Funded Research Projects: SRM

Optimizing forest and road networks to minimize sediment loads and to protect somonid habitat in the face of climate change

Research Sponsored By: USDI US Geological Survey
Principal Investigator: Sándor F. Tóth
Project Description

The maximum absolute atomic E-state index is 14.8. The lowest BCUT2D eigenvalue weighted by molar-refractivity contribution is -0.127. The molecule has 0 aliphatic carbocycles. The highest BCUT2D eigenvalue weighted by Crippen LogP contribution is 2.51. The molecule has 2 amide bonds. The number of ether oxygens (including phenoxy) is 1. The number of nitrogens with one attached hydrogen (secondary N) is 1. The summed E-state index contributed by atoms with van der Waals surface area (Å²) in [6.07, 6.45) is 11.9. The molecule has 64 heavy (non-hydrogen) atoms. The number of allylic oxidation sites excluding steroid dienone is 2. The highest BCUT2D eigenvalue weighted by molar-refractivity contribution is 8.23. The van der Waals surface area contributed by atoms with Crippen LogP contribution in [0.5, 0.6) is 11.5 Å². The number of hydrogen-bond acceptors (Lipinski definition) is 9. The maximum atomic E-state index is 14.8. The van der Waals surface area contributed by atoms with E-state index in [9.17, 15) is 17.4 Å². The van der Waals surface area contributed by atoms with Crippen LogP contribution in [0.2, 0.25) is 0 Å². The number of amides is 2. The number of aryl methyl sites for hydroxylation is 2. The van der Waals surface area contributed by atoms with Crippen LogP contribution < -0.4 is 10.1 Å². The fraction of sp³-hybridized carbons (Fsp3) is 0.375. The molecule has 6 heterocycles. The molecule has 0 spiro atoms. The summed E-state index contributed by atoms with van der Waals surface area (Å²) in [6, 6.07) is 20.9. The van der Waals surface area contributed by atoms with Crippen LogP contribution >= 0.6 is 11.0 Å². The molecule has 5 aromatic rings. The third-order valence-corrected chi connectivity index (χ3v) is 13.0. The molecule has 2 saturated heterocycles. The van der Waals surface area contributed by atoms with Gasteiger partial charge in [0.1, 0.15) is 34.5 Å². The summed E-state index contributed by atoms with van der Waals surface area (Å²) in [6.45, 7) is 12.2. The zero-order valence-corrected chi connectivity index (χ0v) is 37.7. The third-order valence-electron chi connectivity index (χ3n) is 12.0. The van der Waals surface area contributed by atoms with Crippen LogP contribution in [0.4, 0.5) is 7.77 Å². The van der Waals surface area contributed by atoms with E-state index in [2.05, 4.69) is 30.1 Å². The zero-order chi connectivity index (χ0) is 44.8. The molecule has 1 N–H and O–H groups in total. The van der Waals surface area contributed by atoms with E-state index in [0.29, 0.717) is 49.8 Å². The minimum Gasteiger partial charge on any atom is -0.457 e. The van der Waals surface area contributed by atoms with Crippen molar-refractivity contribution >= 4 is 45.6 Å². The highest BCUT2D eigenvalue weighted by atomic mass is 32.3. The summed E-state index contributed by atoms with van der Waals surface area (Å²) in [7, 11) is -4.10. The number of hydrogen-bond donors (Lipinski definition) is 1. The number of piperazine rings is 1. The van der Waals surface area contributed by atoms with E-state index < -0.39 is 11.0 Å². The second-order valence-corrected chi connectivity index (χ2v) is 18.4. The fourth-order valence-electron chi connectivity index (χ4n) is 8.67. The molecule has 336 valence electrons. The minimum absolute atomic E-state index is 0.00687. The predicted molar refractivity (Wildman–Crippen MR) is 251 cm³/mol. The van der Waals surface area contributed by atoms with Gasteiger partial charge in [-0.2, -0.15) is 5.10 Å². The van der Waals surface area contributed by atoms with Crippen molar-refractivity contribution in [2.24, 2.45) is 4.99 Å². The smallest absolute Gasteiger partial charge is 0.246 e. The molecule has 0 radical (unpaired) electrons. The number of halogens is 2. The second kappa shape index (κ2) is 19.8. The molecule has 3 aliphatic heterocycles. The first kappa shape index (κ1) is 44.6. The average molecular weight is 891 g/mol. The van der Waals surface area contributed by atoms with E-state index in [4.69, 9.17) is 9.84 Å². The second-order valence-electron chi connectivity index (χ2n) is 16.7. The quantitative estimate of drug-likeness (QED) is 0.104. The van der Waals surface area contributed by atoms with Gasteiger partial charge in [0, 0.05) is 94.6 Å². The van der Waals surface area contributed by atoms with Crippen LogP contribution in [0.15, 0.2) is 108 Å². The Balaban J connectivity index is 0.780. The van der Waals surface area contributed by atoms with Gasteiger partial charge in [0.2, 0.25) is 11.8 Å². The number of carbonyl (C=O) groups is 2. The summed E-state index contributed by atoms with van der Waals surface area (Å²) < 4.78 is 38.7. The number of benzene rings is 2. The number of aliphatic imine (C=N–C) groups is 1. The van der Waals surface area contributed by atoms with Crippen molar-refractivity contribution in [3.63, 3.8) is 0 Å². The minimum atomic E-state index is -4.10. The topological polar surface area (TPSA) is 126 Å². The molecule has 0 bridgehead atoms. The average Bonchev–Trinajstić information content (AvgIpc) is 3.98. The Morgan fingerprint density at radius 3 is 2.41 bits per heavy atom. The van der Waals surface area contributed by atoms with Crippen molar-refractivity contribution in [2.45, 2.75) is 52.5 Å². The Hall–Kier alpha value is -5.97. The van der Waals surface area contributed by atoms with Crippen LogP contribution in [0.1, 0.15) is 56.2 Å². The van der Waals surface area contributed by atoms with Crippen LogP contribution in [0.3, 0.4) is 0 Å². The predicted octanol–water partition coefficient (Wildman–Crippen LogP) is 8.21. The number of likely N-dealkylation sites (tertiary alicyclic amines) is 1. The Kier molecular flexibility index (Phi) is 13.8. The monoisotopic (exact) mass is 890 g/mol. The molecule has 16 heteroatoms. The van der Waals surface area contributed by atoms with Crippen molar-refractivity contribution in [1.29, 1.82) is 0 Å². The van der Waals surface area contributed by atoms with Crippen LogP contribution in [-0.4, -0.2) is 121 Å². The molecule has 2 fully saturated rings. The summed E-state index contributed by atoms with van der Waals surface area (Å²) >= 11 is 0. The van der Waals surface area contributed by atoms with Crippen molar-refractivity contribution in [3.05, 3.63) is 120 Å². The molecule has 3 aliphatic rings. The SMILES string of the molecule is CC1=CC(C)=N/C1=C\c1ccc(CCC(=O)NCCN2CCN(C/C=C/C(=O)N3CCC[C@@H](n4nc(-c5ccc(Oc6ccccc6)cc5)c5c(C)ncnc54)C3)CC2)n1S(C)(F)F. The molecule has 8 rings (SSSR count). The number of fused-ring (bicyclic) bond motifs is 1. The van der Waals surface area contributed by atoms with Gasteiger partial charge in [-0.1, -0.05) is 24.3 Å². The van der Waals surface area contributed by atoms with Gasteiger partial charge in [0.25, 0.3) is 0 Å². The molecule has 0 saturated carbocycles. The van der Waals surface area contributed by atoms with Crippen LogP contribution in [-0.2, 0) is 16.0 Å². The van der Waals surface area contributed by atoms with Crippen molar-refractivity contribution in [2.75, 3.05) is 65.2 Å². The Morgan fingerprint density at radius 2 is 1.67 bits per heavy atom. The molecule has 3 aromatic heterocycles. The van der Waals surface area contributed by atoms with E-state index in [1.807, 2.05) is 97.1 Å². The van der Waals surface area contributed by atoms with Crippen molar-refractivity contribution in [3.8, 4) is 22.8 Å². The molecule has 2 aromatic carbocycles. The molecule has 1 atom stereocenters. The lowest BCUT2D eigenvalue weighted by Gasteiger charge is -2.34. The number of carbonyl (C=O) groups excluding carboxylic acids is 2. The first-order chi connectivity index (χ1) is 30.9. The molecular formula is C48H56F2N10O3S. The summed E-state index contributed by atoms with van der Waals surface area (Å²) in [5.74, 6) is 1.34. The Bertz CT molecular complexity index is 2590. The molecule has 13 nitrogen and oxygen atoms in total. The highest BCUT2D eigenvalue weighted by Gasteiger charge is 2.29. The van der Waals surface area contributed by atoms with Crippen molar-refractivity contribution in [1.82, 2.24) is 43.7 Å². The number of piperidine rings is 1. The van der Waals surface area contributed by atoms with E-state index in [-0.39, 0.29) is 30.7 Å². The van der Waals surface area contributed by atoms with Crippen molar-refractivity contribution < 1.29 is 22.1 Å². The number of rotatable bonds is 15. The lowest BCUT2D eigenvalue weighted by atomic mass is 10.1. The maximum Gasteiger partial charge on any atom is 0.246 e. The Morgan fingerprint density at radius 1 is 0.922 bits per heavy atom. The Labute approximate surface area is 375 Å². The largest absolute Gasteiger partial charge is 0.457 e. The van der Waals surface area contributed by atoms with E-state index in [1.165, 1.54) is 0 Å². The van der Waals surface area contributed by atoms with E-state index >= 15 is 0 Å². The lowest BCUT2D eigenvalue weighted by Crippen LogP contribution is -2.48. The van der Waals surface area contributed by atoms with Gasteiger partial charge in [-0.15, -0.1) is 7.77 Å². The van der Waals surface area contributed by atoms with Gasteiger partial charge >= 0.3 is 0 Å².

Forest roads provide access to timber, woody biomass and outdoors recreation. They facilitate the detection and control of wildfires and invasive forest pests. Forest roads also disrupt wildlife habitat, cause sediment delivery to streams and compromise fish habitat. They account for the largest environmental and economic cost of all forest operations. In practice, timber harvesting and road construction decisions are treated independently leading to missed opportunities for fixed cost savings and reduced impact on sediment and fish. We developed a spatial optimization model that integrates the two sets of decisions. Using the Washington State Department of Natural Resources’ Olympic Experimental State Forest, we showed that the new model can save hundreds of thousands of dollars in net revenues with only 85% of the length of the current network in place during the next one hundred years. In this study, we will develop a proxy function between the projected sediment production of a given road segment and the resulting quality and quantity of salmonid habitat under different climate scenarios. We will start with a literature review on the subject and analyze how the alternative models that had been documented could be imbedded in our integrated decision model. Spawning salmonids lay their eggs in nests called redds in the gravel of streams. Since the size of the redds is specific to the species, the impact of various particle size profiles associated with the projected sediment loads on fish habitat will also vary with species. Particles of a certain size will infiltrate into some redds to a greater extent than others. We will evaluate the literature on these differential effects as well as the role of other factors such as stream temperature, velocity and depth. The short-term goal of this project is to develop a model for predicting the effects of roads and climate on sediment and stream habitat. For sediment load projections, we will use the USDA’s Water Erosion Prediction Project (WEPP) model, the Washington State Department of Natural Resources’ (DNR) Road Surface Erosion Model (WRSEM), as well as climate change scenarios. Our long-term goal is to incorporate the proxy function in our integrated harvest and road scheduling model to explicitly account for fish habitat.